A sweet-and-sour set of pieces on loss, absurdity, and places they intersect.

Pub Date: May 31, 2022

ISBN: 978-0-316-39245-7

Page Count: 272

Publisher: Little, Brown

Review Posted Online: March 11, 2022

Kirkus Reviews Issue: April 1, 2022

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Striking research showing the immense complexity of ordinary thought and revealing the identities of the gatekeepers in our...


A psychologist and Nobel Prize winner summarizes and synthesizes the recent decades of research on intuition and systematic thinking.

The author of several scholarly texts, Kahneman (Emeritus Psychology and Public Affairs/Princeton Univ.) now offers general readers not just the findings of psychological research but also a better understanding of how research questions arise and how scholars systematically frame and answer them. He begins with the distinction between System 1 and System 2 mental operations, the former referring to quick, automatic thought, the latter to more effortful, overt thinking. We rely heavily, writes, on System 1, resorting to the higher-energy System 2 only when we need or want to. Kahneman continually refers to System 2 as “lazy”: We don’t want to think rigorously about something. The author then explores the nuances of our two-system minds, showing how they perform in various situations. Psychological experiments have repeatedly revealed that our intuitions are generally wrong, that our assessments are based on biases and that our System 1 hates doubt and despises ambiguity. Kahneman largely avoids jargon; when he does use some (“heuristics,” for example), he argues that such terms really ought to join our everyday vocabulary. He reviews many fundamental concepts in psychology and statistics (regression to the mean, the narrative fallacy, the optimistic bias), showing how they relate to his overall concerns about how we think and why we make the decisions that we do. Some of the later chapters (dealing with risk-taking and statistics and probabilities) are denser than others (some readers may resent such demands on System 2!), but the passages that deal with the economic and political implications of the research are gripping.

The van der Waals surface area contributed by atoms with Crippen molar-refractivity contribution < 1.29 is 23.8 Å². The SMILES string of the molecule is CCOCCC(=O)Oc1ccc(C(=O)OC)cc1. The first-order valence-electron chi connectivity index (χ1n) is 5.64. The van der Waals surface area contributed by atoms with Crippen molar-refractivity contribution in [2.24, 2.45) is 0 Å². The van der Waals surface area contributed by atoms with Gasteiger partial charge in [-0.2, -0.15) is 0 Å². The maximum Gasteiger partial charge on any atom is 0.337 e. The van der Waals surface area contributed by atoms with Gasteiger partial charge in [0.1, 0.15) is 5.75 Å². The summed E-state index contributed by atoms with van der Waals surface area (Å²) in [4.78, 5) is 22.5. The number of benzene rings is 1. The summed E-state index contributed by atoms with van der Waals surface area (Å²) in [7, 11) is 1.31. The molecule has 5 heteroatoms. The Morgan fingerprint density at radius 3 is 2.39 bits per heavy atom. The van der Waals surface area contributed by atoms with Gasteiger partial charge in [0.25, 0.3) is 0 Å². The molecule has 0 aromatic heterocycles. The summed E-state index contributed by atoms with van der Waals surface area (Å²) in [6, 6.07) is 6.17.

Striking research showing the immense complexity of ordinary thought and revealing the identities of the gatekeepers in our minds.

Pub Date: Nov. 1, 2011

ISBN: 978-0-374-27563-1

Page Count: 512

Publisher: Farrar, Straus and Giroux

Review Posted Online: Sept. 4, 2011

Kirkus Reviews Issue: Sept. 15, 2011